So that's it, the best sports car in the world. We'll not quite, for if you've read write-ups previous to this one you will know there is one black area on this all too white cloth. The gearbox. It is not the words finest, not by a long way, the shift is quick once mastered but indecisive, imprecise and worst of all noisy; The box on my car rattled from start to finish- creating a bloody racquet under acceleration and whilst up shifting - you do get used to it - but you shouldn't have to. Lotus are fully aware, they fairly blame the outdated Renault unit, and with the new twin plated clutch it is better - but a new box is what we need and what I understand will get in the near future.
    In traffic the car remained composed, the engine never threatening to boil an egg, the visibility, aided by the large 3/4 rear windows, not a problem. The clutch however needs gentle care to avoid unpleasant burning smells wafting into the cabin. The most interesting comment I had came from an F50 owner. I took him for quick blast -, as you feel obliged to do with fellow enthusiasts. The engine note disappointed, but the power and more importantly application thereof impressed no end, up hill I flawed it in second to pass a slower group, he simply sat there, mouth open, and commented that if he had tried it in second gear in the Ferrari he would have ended up backwards in the ditch!
    Iíve asked this question of every car I've ever driven and sometimes surprised my self with the outcomes.Would I buy it? Well, 15 days and 3000 miles plus, I was beginning to get used to the car, the quirky starter motor, the humming turbo's, the less said the better gearbox and most importantly the fabulous performance. Not once did I wish to be in anything else during the trip, and if you've ever visited Monaco during the GP you'll know what automotive temptation really is. No it is not as beautiful as the 355 - it's arch rival-, lacking the stance and overall aesthetics, the Lotus butch and masculine with bonded on wheel arch extensions, the car from Maranello sculpted from a single piece.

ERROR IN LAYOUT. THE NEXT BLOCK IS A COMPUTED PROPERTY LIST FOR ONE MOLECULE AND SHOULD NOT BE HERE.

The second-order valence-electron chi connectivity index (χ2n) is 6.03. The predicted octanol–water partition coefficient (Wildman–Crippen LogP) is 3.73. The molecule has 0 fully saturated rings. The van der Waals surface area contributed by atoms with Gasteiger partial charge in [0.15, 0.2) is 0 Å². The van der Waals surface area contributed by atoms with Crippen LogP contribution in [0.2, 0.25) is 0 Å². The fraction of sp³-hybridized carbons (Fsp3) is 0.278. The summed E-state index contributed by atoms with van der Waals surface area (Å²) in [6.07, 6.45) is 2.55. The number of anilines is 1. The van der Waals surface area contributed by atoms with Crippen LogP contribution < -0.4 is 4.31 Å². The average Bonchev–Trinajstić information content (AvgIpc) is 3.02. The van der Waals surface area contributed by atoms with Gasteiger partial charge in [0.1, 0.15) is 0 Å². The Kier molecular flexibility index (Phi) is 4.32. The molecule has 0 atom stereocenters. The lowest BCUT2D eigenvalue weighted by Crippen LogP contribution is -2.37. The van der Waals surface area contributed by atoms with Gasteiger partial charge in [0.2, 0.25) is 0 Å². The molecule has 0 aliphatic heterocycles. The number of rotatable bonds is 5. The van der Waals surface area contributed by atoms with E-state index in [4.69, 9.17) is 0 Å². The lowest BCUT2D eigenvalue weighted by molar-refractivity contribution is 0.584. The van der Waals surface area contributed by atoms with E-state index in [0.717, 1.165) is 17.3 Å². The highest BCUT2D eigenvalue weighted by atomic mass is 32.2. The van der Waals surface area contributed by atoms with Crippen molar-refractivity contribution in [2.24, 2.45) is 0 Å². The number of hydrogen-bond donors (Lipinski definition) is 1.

The cabin is less 21st century more 1980's hip, with a very low roof and muddled ergonomics - which incidentally still work very well. But then the price is not 21st century either. £59,000 as opposed to £95,000. Second hand the V8 becomes almost ridiculously good value. My most endearing memory of the trip was chasing an ambulance down the promenade running along the water front of Nice, the crew had been most helpful when we asked for directions and so realising that we were in a serious hurry they turned on the lights plus siren and off we went to the station, double quick time zapping in and out of the snaking traffic jam. The fun enhanced all the more by the need to stay just off the chaps bumper and by the fact that his brake lights seemed to work on an intermittent basis.But sure enough 10 minutes later we were at La Gare.Now you certainly don't get that in a Ford and it saved me much more than just money.
    And there is your answer.

Esprit V8
1308 kg
0-60  4.8s
0-100 10.54s
50-70 2.4s
Max (Nardo tested) 175mph+
Urban   14.12
Extra Urban 30.34
Combined  21.24
£58,750.

next to test THE GT3........